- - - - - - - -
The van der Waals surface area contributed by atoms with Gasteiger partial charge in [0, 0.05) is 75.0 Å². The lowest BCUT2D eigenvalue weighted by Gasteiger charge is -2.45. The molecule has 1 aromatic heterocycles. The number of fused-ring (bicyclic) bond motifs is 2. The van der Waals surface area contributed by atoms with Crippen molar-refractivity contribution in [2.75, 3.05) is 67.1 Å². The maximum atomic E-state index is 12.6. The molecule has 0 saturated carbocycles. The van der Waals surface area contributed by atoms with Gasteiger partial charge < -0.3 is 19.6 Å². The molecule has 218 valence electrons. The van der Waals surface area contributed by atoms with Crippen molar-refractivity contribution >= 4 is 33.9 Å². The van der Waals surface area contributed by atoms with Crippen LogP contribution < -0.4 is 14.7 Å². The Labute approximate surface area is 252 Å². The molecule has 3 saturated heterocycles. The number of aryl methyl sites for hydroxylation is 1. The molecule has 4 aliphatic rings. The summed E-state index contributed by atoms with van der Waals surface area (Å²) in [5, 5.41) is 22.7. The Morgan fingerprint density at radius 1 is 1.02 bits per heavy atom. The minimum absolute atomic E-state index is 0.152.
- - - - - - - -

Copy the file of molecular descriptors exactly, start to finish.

The van der Waals surface area contributed by atoms with Gasteiger partial charge in [0, 0.05) is 75.0 Å². The lowest BCUT2D eigenvalue weighted by Gasteiger charge is -2.45. The molecule has 1 aromatic heterocycles. The number of fused-ring (bicyclic) bond motifs is 2. The van der Waals surface area contributed by atoms with Crippen molar-refractivity contribution in [2.75, 3.05) is 67.1 Å². The maximum atomic E-state index is 12.6. The molecule has 0 saturated carbocycles. The van der Waals surface area contributed by atoms with Gasteiger partial charge < -0.3 is 19.6 Å². The molecule has 218 valence electrons. The van der Waals surface area contributed by atoms with Crippen molar-refractivity contribution >= 4 is 33.9 Å². The van der Waals surface area contributed by atoms with Crippen LogP contribution < -0.4 is 14.7 Å². The Labute approximate surface area is 252 Å². The molecule has 3 saturated heterocycles. The number of aryl methyl sites for hydroxylation is 1. The molecule has 4 aliphatic rings. The summed E-state index contributed by atoms with van der Waals surface area (Å²) in [5, 5.41) is 22.7. The Morgan fingerprint density at radius 1 is 1.02 bits per heavy atom. The minimum absolute atomic E-state index is 0.152.